God bless your hardwork.

  • Rich

    My bete noir is not just the bus but fans who don’t understand the challenges it presents.

    People who could watch us tear Ludogrets apart in the home game, then be angry when we play nothing like that in a game soon after against a jam-packed deep defence.

    Or, likewise, people who watch Ramsey in his Wales role, frequently breaking into in the last third, with lots of space around him and licence to explore it, with two sitting behind him, who then bemoan the fact he doesn’t play the same way for us.

    For me ,we will at least be able to take it close to the wire in our title challenge, or fall short of that, depending on how we fare against that damn bus challenge. Fingers crossed

  • Thorzway

    Thank you. Enjoyed your insight. Keep and hoping for more tactical colum.

  • austinpaul

    Beautiful write up Tony nd kudos for ur insightful deep knowledge of football issues nt just Arsenal per se; I wish those moaning fans nd commenters wuld learn some lines frm ur articles wich are classics.tanx bro more of d gud works ua much appreciated!! Shallom!!!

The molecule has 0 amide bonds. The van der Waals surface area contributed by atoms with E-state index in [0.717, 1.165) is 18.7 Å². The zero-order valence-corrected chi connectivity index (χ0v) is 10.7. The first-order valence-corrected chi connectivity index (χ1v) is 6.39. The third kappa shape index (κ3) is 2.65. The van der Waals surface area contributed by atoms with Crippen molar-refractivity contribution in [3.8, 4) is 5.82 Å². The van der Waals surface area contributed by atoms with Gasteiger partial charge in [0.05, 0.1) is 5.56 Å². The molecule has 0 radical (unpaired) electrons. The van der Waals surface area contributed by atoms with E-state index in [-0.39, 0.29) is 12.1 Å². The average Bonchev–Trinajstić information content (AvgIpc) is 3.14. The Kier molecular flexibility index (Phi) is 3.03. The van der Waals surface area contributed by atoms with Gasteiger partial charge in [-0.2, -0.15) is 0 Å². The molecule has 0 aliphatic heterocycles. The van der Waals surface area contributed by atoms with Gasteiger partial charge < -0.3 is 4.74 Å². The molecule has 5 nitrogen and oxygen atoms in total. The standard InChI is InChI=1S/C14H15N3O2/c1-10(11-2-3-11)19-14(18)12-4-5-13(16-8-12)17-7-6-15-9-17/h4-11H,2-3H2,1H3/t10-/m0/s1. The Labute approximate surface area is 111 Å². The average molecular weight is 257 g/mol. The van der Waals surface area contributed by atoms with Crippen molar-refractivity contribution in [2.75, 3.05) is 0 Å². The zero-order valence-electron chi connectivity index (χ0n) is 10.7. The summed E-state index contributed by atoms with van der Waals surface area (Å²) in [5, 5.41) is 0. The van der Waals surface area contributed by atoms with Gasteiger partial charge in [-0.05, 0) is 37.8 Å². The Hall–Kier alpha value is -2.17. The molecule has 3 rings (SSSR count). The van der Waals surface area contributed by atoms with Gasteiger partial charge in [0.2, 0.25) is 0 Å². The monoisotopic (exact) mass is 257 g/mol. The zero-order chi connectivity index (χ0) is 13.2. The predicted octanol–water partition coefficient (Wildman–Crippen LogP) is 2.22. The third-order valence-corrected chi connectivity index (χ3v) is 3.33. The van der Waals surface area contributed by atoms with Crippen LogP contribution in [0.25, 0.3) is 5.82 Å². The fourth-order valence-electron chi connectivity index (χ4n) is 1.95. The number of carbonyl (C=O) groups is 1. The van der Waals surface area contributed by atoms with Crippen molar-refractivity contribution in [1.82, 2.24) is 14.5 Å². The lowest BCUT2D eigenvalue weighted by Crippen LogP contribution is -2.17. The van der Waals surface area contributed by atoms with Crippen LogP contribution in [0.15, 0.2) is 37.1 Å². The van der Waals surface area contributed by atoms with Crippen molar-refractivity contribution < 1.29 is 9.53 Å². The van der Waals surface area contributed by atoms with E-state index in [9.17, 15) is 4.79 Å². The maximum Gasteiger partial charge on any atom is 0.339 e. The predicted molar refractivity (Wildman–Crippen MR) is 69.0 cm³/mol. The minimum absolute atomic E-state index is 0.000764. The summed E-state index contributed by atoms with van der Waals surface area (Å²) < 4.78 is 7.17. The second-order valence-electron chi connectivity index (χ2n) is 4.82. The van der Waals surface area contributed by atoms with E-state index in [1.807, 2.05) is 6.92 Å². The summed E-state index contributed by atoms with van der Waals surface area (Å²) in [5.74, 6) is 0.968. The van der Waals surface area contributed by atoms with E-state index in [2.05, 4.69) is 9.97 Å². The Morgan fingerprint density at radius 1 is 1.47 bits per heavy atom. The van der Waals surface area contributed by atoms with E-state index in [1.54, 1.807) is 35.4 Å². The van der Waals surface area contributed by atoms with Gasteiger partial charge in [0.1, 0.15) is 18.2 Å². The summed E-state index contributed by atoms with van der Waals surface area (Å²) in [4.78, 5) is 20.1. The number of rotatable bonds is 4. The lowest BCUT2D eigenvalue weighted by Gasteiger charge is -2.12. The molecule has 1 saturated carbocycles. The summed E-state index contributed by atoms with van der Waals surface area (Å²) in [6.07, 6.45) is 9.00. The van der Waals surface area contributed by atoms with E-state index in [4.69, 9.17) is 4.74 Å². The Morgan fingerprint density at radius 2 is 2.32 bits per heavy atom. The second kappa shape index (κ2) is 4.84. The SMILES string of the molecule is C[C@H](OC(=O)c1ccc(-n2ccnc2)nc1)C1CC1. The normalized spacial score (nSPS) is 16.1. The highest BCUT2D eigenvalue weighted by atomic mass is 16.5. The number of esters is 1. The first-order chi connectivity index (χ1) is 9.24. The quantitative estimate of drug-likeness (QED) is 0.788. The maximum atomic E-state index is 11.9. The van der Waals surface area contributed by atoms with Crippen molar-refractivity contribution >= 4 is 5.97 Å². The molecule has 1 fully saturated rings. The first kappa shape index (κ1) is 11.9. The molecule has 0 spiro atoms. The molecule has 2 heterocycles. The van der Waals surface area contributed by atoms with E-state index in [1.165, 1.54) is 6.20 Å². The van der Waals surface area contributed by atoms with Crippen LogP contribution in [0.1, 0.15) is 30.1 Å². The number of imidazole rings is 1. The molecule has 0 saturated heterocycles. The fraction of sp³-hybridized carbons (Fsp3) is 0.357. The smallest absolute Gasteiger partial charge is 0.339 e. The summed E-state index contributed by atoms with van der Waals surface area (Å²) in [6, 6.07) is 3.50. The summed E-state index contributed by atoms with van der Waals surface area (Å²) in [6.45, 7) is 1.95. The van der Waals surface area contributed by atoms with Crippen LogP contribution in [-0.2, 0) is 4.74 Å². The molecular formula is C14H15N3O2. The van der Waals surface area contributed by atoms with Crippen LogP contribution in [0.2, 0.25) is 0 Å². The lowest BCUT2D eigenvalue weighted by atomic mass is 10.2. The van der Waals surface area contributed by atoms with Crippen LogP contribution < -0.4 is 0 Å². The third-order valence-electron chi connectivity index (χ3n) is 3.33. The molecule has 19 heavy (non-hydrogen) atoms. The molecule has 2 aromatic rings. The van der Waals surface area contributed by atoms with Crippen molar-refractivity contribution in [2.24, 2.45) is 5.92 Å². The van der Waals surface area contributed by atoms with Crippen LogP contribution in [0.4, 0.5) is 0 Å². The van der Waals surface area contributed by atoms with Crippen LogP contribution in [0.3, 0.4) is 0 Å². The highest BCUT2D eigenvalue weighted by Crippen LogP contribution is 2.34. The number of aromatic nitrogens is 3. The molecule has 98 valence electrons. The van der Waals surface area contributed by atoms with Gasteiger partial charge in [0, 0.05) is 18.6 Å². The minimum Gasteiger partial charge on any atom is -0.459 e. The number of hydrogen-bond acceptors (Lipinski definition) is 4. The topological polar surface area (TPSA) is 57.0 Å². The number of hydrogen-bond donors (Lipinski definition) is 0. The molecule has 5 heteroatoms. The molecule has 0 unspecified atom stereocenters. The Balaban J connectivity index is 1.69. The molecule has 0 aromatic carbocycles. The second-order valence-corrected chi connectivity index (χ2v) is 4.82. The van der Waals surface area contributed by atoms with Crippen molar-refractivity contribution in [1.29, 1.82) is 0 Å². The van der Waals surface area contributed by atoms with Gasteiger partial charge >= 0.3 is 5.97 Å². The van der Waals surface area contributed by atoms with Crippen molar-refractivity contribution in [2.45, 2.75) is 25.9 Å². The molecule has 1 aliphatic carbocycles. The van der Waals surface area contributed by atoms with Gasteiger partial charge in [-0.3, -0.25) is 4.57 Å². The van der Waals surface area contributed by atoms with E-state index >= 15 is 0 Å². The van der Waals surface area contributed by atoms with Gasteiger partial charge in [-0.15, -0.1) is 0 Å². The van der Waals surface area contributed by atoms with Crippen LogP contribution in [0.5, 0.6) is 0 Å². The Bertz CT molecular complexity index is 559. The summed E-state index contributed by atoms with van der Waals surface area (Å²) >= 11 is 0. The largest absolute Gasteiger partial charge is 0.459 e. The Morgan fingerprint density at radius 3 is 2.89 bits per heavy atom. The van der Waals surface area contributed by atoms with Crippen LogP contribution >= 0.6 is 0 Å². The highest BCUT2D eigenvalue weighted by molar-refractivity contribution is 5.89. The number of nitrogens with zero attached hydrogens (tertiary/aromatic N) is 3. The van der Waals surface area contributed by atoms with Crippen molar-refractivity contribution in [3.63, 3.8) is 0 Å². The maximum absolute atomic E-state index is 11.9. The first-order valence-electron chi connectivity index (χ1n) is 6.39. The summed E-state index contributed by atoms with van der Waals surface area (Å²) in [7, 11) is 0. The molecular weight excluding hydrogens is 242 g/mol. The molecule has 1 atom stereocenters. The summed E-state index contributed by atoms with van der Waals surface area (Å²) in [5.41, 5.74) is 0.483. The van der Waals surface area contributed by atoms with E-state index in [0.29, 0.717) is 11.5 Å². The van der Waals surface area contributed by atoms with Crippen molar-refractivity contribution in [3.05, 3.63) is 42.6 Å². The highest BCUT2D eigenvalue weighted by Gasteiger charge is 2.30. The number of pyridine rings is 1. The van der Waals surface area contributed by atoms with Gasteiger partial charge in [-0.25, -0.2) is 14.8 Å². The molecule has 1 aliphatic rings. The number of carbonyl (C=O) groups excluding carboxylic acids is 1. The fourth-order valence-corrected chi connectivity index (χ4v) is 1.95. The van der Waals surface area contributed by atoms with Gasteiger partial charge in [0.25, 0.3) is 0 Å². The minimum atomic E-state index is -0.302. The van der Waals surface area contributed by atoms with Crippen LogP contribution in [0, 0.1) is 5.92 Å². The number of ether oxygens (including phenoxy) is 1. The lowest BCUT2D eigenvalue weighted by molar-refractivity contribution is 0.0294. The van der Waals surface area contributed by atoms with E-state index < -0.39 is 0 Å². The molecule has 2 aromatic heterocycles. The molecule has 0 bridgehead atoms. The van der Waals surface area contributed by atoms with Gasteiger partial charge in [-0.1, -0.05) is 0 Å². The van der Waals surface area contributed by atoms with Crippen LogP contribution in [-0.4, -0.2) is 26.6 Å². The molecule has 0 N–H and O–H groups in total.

• Walton

    Are you seriously suggesting that Mesut is more effective than Pires was. Where is the evidence?

  • Andy Mack

    The main part of Leicester’s change in fortunes is that last season opposing teams saw them as a club they would beat. With the confidence the PMGO had given their players in the first 5-10 games and the knowledge they could use rugby defensive tactics, it resulted in a team that successfully converted a higher portion of their ‘on the break’ goal chances than they would normally do.
    Now many teams are setting themselves up in a slightly more defensive manner and together with the initial change in officiating (which seems to have been forgotten), Leicester aren’t running on the crest of a confidence wave, so they aren’t scoring the way they did.
    When will Mahrez decide to move on, as he surely will do …

  • omgarsenal

    Tactics imply the constant movement and displacement of traditional playing positions AND an emphasis on one or two areas (attack,midfield) where a surplus of players can effect some significant results. Tactics also can change within a game, with a team dropping players forward and backward depending on the flow of the game and even the specific time-frame (end of first half, last 5 minutes of a game).